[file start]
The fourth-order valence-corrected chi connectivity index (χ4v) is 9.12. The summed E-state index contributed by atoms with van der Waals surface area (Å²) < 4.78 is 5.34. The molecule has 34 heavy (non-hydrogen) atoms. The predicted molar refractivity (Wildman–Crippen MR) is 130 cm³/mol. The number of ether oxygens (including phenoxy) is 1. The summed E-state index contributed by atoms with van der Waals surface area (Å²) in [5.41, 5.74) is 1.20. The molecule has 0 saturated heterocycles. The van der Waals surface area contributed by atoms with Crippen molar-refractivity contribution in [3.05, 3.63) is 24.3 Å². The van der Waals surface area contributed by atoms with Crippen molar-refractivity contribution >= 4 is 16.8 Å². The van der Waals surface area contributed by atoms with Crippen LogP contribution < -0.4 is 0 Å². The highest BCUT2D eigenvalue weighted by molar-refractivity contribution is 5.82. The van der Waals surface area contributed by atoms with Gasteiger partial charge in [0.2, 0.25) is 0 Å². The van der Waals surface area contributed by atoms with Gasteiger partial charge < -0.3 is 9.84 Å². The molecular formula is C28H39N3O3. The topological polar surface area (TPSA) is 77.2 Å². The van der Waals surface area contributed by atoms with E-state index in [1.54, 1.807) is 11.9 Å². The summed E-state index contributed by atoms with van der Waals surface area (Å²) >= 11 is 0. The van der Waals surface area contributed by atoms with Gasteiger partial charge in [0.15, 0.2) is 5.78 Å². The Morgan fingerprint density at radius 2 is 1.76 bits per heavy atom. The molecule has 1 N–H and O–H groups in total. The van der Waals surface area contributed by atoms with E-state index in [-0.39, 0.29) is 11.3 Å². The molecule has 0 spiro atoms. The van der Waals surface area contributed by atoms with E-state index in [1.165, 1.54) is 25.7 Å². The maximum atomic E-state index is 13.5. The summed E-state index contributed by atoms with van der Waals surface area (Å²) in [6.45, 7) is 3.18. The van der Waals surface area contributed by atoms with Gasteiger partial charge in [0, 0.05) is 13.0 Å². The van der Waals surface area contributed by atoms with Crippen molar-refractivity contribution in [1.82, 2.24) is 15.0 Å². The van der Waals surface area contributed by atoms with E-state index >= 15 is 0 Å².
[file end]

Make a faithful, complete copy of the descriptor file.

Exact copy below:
The fourth-order valence-corrected chi connectivity index (χ4v) is 9.12. The summed E-state index contributed by atoms with van der Waals surface area (Å²) < 4.78 is 5.34. The molecule has 34 heavy (non-hydrogen) atoms. The predicted molar refractivity (Wildman–Crippen MR) is 130 cm³/mol. The number of ether oxygens (including phenoxy) is 1. The summed E-state index contributed by atoms with van der Waals surface area (Å²) in [5.41, 5.74) is 1.20. The molecule has 0 saturated heterocycles. The van der Waals surface area contributed by atoms with Crippen molar-refractivity contribution in [3.05, 3.63) is 24.3 Å². The van der Waals surface area contributed by atoms with Crippen molar-refractivity contribution >= 4 is 16.8 Å². The van der Waals surface area contributed by atoms with Crippen LogP contribution < -0.4 is 0 Å². The highest BCUT2D eigenvalue weighted by molar-refractivity contribution is 5.82. The van der Waals surface area contributed by atoms with Gasteiger partial charge in [0.2, 0.25) is 0 Å². The van der Waals surface area contributed by atoms with Gasteiger partial charge < -0.3 is 9.84 Å². The molecular formula is C28H39N3O3. The topological polar surface area (TPSA) is 77.2 Å². The van der Waals surface area contributed by atoms with E-state index in [1.54, 1.807) is 11.9 Å². The summed E-state index contributed by atoms with van der Waals surface area (Å²) >= 11 is 0. The van der Waals surface area contributed by atoms with Gasteiger partial charge in [0.15, 0.2) is 5.78 Å². The Morgan fingerprint density at radius 2 is 1.76 bits per heavy atom. The molecule has 1 N–H and O–H groups in total. The van der Waals surface area contributed by atoms with E-state index in [-0.39, 0.29) is 11.3 Å². The molecule has 0 spiro atoms. The van der Waals surface area contributed by atoms with E-state index in [1.165, 1.54) is 25.7 Å². The maximum atomic E-state index is 13.5. The summed E-state index contributed by atoms with van der Waals surface area (Å²) in [6.45, 7) is 3.18. The van der Waals surface area contributed by atoms with Gasteiger partial charge in [0, 0.05) is 13.0 Å². The van der Waals surface area contributed by atoms with Crippen molar-refractivity contribution in [1.82, 2.24) is 15.0 Å². The van der Waals surface area contributed by atoms with E-state index >= 15 is 0 Å².